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Hadiya case and its implications on individual liberty
24-year-old Kerala woman Hadiya's case has been making headlines for a while now. Hadiya, born Akhila Ashokan, a Hindu, converted to Islam and married Shafin Jahan, a Muslim, in last December without the consent of her parents.

After her father filed a petition in the Kerala High Court, claiming that her husband was planning to take her to Syria to join the IS, the Kerala HC annulled her marriage. She was sent to her parents' home and lived there as a virtual prisoner with no access to outsiders. With both right-wing Hindu and Muslim organisations jumping into the fray, Hadiya is caught in the middle of an ugly tug of war between the two groups who are fighting to claim her as their own.

After the matter went to the Supreme Court – following the video shot by Rahul Easwar, a Hindu activist, who argued that there was no forcible conversion as Akhila had become a Muslim a year prior to her marriage – it was decreed that she would be sent back to Salem to pursue her education. The question of her marriage is yet to be decided. While the parents have declared that Hadiya is mentally unstable, the girl has herself expressed her wish to reunite and live with her husband, the man she loves.

While there is some evidence that young people from Kerala belonging to other religions are being radicalised and sent to fight for the IS, the numbers are quite minuscule. Besides, Hadiya's marriage could be a genuine one, as adults have the right to choose their life partners.

According to Rahul Easwar, Hadiya did not have a good relationship with her parents which to some extent could explain her personal decision over chosing her life partner. But the question is: Does the state have a right to override her decision? She is neither a minor nor mentally ill, as her parents claim.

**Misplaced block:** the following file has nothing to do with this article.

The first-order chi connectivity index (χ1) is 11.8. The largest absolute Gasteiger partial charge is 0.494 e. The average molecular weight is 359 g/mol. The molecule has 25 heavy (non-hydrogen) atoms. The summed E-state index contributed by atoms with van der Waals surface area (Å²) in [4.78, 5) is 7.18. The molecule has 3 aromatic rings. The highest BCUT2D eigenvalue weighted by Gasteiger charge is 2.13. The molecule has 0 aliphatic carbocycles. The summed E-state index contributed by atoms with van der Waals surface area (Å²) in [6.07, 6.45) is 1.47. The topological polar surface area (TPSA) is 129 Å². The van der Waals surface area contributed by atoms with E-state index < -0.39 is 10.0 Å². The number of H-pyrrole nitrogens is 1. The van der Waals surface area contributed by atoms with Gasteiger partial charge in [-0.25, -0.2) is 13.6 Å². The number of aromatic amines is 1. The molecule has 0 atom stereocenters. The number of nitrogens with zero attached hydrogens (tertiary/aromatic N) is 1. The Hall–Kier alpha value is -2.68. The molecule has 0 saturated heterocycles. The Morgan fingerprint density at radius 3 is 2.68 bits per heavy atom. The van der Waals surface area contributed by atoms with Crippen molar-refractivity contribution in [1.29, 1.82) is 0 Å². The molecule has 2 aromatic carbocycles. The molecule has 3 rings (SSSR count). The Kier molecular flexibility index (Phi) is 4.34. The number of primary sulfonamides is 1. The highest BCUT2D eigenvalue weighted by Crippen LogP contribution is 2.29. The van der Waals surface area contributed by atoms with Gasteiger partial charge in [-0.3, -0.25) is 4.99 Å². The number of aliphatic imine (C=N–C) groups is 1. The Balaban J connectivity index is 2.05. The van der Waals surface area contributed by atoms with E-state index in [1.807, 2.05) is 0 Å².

Hadiya was forced to stay with her parents because of Kerala HC's decision. Not discounting her parents' unhappiness with her choice of marriage, this is not right by any means as it violates her constitutional right of individual liberty. Furthermore, she was used as a pawn by opposing ideologies in their efforts to score brownie points. This is utterly reprehensible. Hadiya has the freedom to make her own choice even if it may later turn out to be wrong. No court can tell her who to live with or where she should live, simply because she is a mature adult above the legal age of 18.

Meanwhile, it is becoming difficult to ignore the narrative of Islamic radicalisation in Kerala. The state should conduct studies and initiate measures to prevent it. Parents should try to maintain a healthy relationship with their children so that they they don't go astray. There should be interfaith discussions on preserving communal harmony which is under threat from both Hindu and Muslim right-wing groups. Young people should also realise that there is nothing to be gained by fighting as mercenaries in remote foreign lands. Even Saudi Arabia, one of the biggest sponsors of Islamic terrorism, has now turned a new leaf by denouncing it.

Hadiya's case has come in handy for right-wing ideologies to foment social and religious conflict in the state. The BJP is straining every sinew and nerve to plant its flag in this southern state which has always been an exemplar of communal harmony and amity. One hopes that it always remains so.

Editorial NOTE: This article is categorized under Opinion Section. The views expressed in this article are solely those of the author and do not necessarily represent the views of In case you have a opposing view, please click here to share the same in the comments section.
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